Leo Putz

Once Upon a Canvas: Exploring Fairy Tale Illustrations from 1870-1942

Leo Putz (1869-1940)
Leo Putz was a popular artist of the Art Nouveau and Impressionist movements, and helped to pave the way for the coming of Expressionism. He created over 2,700 works, including his famous studies of female nudes called the “Hartmannsberger” pictures. His art is known for its great variety and vibrant expression. Putz was born in the city of Merano, the second largest city in the now-Italian province of South Tyrol, on 18 June 1869. At the time of his birth, South Tyrol, or “Südtirol,” was under the control of Austria. This province changed hands many times throughout history, particularly between the Austrian Empire/Austria-Hungary and various German states/Germany, and as such is home to a large German-speaking population.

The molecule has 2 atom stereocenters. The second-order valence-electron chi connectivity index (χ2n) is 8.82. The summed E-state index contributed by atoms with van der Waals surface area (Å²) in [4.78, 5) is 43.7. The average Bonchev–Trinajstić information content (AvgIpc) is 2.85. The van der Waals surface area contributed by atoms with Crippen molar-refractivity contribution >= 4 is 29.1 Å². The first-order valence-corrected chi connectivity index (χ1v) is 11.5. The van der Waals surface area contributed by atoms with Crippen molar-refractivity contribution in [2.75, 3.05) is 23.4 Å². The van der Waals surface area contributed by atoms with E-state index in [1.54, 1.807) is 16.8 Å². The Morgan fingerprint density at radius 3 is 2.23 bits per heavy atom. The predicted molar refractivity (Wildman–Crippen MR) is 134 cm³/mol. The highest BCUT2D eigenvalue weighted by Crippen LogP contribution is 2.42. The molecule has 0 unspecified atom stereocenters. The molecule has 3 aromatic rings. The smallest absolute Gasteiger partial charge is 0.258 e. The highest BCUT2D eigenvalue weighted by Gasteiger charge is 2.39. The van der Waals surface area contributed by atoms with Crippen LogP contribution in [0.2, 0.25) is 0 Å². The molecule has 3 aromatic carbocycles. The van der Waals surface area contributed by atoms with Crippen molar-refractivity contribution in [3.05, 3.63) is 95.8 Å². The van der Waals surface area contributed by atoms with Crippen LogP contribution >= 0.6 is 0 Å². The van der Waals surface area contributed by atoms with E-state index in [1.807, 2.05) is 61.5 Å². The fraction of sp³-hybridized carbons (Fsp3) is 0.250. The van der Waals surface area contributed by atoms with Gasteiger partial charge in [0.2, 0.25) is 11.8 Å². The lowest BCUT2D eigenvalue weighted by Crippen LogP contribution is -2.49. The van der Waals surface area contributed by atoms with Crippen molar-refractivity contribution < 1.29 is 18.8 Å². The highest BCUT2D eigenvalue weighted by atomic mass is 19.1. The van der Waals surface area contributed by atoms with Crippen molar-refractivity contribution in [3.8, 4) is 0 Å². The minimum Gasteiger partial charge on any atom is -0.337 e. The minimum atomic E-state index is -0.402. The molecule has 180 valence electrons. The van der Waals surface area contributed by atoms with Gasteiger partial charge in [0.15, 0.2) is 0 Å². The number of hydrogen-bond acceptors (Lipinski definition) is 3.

Leo Putz began his academic study of art against his father’s wishes. He studied in both Munich and in Paris, and through these travels met others who had similar artistic visions. He founded a group called “die Scholle” with several of these artists, a group that placed strong emphasis on individualism and the personal agency of each artist. In addition to intellectual pursuits, he also worked as a commercial artist and illustrator. He eventually gained Bavarian citizenship and was appointed as a professor.
Putz stayed in the position for six years before he took his family to South America. When he went back to Germany, the NSDAP had already risen to power and was beginning to solidify their control over the country. Putz expressed his opposition to the NSDAP’s policies publically; therefore, he became a target. The “Künstlerverein,” or Artist Society, nonetheless honored him for his works. The Nazis had a different take. His art was considered “entartete Kunst,” or degenerate art, by the government and was banned in 1937. He decided to flee to Italy and lived out his days in his hometown, Merano, where he passed away on 21 July 1940.
-Lauren Clement